To learn more about IEPs and IEP meetings, go to our IEP Resources Page: https://www.wrightslaw.com/info/iep.index.htm

5. IEP Caselaw

T. H. v. Bd. Ed. Palatine IL (N. D. IL 1999)

This powerful, well-written decision discusses methodology; IEP goals and objectives; individualization; educational benefit; unilateral placement by parents; reimbursement. (pdf)


Michael v. Kanawaha (S.D. WVA 2000)

In Kanawha v. Michael M., the Court analyzes "appropriate" in the context of Rowley, discusses educational benefit, and provides guidelines about whether an IEP is appropriate.

Kanawha v. Michael M
is one of Pete's favorite cases "not because it has great precedence, but because it does an excellent job of describing difficulties in the legal definition of 'appropriate' and how to use ''appropriate' in developing an IEP.
" (22 pages in pdf)

For more cases about IEPs, go to the IEP Page and scroll down to the Caselaw section:


For special education caselaw, about please visit our Caselaw Library -


6. The Lighter Side of Special Ed: My Law Practice by Aimee Gilman, Esq.

Aimee Gilman is an Ohio attorney who represents kids with disabilities and the parent of a child with a disability. She is also very funny.

Aimee shares her views about IEPs and IEP meetings in The Lighter Side of Special Education: The IEP.

"Your school district, in an ongoing effort to remind you of the incredibly small role moms and dads play in this process, will start by sending you an "Invitation" to attend your child's IEP meeting."


If you chuckled when you read The IEP, you will enjoy Aimee's description of My Law Practice http://www.fetaweb.com/humor/gilman.my.practice.htm

7. Wrightslaw: Advocacy Training: May 2003

"Before Boot Camp, special ed was occupying every worry cell in my brain. Now that I have a road map, I worry less and accomplish more." - Carolyn from Oklahoma

Knowledge is power. When you have information and skills, you will be a more effective advocate for your child. Our role is to help you gain knowledge so you can negotiate with the school on your child's behalf.

"I have never learned so much useful information at a workshop - thank you for having a heart for kids and the head for the Law." - Susan from Texas

In May, we will do Boot Camps in Springfield, Massachusetts and Jacksonville, Florida.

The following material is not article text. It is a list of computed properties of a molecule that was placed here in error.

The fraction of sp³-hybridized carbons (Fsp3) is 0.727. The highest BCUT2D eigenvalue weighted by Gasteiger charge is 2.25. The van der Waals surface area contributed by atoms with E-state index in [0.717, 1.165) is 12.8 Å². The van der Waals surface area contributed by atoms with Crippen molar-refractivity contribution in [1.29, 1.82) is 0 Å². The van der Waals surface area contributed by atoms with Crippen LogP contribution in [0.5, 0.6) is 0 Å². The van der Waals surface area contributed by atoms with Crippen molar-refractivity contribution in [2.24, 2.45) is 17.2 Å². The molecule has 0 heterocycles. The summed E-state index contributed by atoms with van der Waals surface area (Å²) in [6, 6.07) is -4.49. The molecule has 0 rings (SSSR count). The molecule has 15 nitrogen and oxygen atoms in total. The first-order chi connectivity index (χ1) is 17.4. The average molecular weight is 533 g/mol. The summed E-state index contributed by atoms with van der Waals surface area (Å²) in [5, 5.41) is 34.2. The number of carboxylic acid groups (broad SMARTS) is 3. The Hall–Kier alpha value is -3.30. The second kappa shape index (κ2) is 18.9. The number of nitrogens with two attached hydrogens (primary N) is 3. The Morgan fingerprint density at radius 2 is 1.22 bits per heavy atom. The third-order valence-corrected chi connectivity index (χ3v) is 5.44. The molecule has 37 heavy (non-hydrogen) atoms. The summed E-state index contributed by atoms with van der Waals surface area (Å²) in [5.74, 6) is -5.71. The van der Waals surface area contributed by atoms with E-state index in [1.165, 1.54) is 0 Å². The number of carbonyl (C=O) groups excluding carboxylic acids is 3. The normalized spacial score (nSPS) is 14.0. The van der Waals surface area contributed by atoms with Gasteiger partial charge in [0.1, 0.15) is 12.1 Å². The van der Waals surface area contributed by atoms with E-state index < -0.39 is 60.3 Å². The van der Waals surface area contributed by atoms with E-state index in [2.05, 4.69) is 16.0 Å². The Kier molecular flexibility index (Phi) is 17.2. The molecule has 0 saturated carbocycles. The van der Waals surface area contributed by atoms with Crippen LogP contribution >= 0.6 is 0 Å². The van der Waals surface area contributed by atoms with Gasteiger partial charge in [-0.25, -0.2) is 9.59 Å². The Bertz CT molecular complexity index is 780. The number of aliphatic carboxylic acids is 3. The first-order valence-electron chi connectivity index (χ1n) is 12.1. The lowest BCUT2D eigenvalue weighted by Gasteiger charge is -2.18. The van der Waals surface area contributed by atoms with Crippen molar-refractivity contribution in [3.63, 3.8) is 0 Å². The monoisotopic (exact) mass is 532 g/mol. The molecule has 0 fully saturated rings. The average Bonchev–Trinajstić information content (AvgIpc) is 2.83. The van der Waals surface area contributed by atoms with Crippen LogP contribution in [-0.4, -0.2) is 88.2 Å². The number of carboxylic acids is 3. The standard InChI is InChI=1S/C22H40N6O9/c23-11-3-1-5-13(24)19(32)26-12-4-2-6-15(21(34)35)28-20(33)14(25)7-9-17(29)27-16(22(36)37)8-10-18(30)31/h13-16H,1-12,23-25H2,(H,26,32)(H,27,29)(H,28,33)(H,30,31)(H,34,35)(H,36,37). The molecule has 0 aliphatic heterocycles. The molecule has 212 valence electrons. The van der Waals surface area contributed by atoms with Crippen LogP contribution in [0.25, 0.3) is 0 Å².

May 2 & 3, 2003 - Springfield, MA (Boot Camp)

May 16-17 2003 - Jacksonville, FL (Boot Camp)

and a one-day advocacy training program in Roanoke, Virginia.

May 21, 2003 - Roanoke, VA

Wrightslaw seminars and training programs focus on four areas: special education laws, rights & responsibilities; how to use the bell curve to measure progress & regression; SMART IEPs; and how to use tactics & strategies for effective advocacy.

"I attended your OKC Boot Camp with two coworkers. We learned SO MUCH in those two days! Your books could not be more helpful to anyone who works with special education students." - Christie from Kansas

For more information about these events and programs that will be held over the next few months, please check our Seminars & Training page.


We are now booking programs for 2004. To learn how you can bring Pete & Pam Wright to your community, please read our FAQs about Seminars.


8. Subscription & Contact Info

The Special Ed Advocate is a free online newsletter about special education legal and advocacy issues, cases, and tactics and strategies. Subscribers receive "alerts" about new cases, events, and special offers on Wrightslaw books.

Law Library - https://www.wrightslaw.com/law.htm

Advocacy Library - https://www.wrightslaw.com/advoc.htm

Free Newsletter - https://www.wrightslaw.com/subscribe.htm

Newsletter Archives - https://www.wrightslaw.com/archives.htm

Seminars & Training - https://www.wrightslaw.com/speak/index.htm

Yellow Pages for Kids with Disabilities - http://www.fetaweb.com/help/states.htm

Contact Info

Pete and Pam Wright
Wrightslaw & The Special Ed Advocate
P. O. Box 1008
Deltaville, VA 23043
Website: https://www.wrightslaw.com
Email: webmaster@wrightslaw.com